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The basics of Erb's Palsy:

 What is Erb's Palsy?

Erb's Palsy is a nerve injury that effects the movement of a child's shoulder, arm, and hand.  The injury usually happens when too much force is applied to the baby's head, while trying to pull out a baby stuck in the birth canal.  The baby may be too large to fit easily through the birth canal.  When the baby's shoulder gets stuck in the birth canal, it is called "shoulder dystocia." 

Pulling on the baby's head stretches and injures the nerves in the stuck shoulder. The injured nerves are between the shoulder and the neck.  They provide movement to the arm, hand, and fingers.  This collection of nerve fibers is called the "brachial plexus," or Erb's Point" (hence the name Erb's Palsy, or Brachial Plexus Palsy).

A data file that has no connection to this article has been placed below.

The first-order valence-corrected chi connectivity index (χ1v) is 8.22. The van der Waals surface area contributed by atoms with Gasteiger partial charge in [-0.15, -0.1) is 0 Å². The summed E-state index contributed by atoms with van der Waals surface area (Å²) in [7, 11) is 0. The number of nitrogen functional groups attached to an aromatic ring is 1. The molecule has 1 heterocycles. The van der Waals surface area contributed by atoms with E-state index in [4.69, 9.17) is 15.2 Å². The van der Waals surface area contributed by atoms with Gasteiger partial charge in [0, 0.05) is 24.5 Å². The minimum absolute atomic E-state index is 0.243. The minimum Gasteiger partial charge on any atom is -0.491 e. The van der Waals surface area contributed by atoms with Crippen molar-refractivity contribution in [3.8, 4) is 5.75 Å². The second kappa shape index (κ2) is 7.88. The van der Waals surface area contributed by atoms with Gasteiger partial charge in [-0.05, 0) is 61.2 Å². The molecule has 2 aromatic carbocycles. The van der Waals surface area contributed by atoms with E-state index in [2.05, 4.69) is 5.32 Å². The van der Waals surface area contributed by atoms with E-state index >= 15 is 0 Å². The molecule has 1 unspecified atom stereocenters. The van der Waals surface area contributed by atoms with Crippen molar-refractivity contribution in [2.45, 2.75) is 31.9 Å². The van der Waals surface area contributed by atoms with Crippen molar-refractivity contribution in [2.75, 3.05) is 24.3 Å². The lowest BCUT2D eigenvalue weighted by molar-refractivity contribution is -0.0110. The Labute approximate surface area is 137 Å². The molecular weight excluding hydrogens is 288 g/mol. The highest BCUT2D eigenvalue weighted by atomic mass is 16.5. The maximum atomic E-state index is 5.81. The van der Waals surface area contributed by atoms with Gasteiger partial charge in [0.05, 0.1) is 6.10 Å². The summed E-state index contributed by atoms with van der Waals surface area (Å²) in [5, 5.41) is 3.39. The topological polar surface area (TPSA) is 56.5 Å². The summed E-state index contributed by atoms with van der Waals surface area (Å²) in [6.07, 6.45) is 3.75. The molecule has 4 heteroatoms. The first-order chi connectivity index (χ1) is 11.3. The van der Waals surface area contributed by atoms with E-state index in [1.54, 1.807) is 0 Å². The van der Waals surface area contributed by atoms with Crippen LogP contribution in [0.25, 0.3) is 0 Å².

Most of the time these nerves are only mildly injured, and the baby may regain movement in a few months.  Unfortunately, about 20% of the time, the injury is so severe, or the nerves are actually avulsed (torn from their points of attachment to the spine), or they may be ruptured, so that paralysis of the arm and shoulder is permanent.